The decision by organisers of Sunsplash to come to Britain for only the second time in its 21-year history has coincided with a murderous turf war in the capital which has seen 13 people shot dead this year.
At least three of the victims were involved in the reggae industry.
Henry "Junjo" Lawes, a leading reggae producer, was shot as he went to buy cigarettes near his home in Harlesden, north-west London; Richard Parkinson, a security guard, was shot and killed in April at a concert by the Jamaican artist Beenie Man; and Keith "Andy" Balfour, a music promoter, was killed when gunmen walked into his south London office and opened fire with automatic weapons.
Earlier this month, the Radio 1 rap DJ Tim Westwood, who is also involved in the British reggae scene, was shot in an incident which has been linked to a dispute with music security guards. His friend and Radio 1 colleague, Chris Goldfinger, presenter of the station's reggae show, will be one of the star performers this weekend.
Organisers of Sunsplash appealed yesterday for the gunmen to respect the festival's reputation for peace and harmony. Andy Pritchard, director of Transglobal Management, said: "The message I send to them is ... put down the weapons, forget the violence and join together in unity as a community. Show the good and not the bad."
He said Sunsplash had not been plagued by trouble in Jamaica even in years when it has coincided with political violence that has claimed hundreds of lives.
Organisers of Sunday's event in Victoria Park, east London, have deliberately avoided booking artists who preach aggression. Instead, singers like Gregory Isaacs, Bob Marley's former backing vocalist Marcia Griffiths, the family group Morgan Heritage and Marley's son Ky-mani have been chosen for their spiritually uplifting messages.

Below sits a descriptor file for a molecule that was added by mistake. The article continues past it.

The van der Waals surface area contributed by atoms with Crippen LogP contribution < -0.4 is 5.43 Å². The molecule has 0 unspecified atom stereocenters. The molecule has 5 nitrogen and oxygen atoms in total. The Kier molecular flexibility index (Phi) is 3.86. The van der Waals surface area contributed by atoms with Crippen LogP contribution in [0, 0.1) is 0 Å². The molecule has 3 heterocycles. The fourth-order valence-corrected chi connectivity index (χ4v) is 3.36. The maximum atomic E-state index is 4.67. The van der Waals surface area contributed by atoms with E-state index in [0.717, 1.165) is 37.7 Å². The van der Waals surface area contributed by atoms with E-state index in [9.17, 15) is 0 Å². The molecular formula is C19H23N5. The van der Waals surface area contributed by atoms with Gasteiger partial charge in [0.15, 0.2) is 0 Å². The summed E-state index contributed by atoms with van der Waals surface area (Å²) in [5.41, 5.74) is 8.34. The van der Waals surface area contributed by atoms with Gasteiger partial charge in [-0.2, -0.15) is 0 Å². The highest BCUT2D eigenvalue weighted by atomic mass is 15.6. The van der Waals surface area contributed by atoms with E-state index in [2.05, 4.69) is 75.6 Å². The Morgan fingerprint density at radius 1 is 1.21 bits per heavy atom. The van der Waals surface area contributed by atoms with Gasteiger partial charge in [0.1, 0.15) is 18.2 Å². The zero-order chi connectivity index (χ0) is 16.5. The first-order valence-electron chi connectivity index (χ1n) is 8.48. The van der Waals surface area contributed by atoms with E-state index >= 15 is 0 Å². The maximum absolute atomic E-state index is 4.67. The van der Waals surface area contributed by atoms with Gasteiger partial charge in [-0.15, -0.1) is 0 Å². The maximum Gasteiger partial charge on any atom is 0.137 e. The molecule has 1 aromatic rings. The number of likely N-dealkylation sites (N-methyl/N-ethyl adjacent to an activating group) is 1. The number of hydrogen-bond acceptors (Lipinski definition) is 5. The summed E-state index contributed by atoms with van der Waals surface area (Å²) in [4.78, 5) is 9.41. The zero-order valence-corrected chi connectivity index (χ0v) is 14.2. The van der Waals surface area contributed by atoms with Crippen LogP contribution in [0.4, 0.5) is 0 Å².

When Sunsplash last took place in London in 1987, reggae was near the height of its popularity and around 170,000 attended. Since then, the music has undergone a revolution in which instrumentation has been largely replaced by computer-generated rhythms accompanied by a lyrical diet of sex and guns.
In the past five years, a new Rastafarian-inspired consciousness among the current generation of artists has taken the music back towards its original roots.
But an undercurrent of violence has remained, made worse by recent economic problems and the gang wars in Jamaica, in turn linked to the arrival in Britain of a fresh influx of gangsters from the Caribbean.
Earlier this week, police arrested nine men in London in connection with the shootings. The arrests were made under the umbrella of Operation Trident, set up by the Metropolitan Police to investigate this type of crime.
The Trident team - which has compiled a database of 200 people of Jamaican descent now living in Britain and linked to firearms offences - will be monitoring Sunsplash. The event also will be cordoned by a 12-foot steel fence and no one will be admitted without passing through metal detectors; alcohol and glass bottles are banned and security guards have been recruited from around the country.
The shootings, most of which have taken place in London, continued last weekend as four teenagers were hit by shotgun fire outside a disco in Birmingham. Two girls, aged 14 and 15, and two boys, aged 13 and 15, were accidentally hit as a man opened fire at passengers in a car that was passing the alcohol-free event in the Lozells area of the city.
The reggae fans who gather in Victoria Park this weekend will be trying not to think of the gunmen, or shottas as they are known in Jamaica. Instead they will mourn the recent death of one of the genre's greatest stars, Dennis Brown. The heir to Marley's throne, known as the "crown prince of reggae", died of lung failure aged 42.Reuse content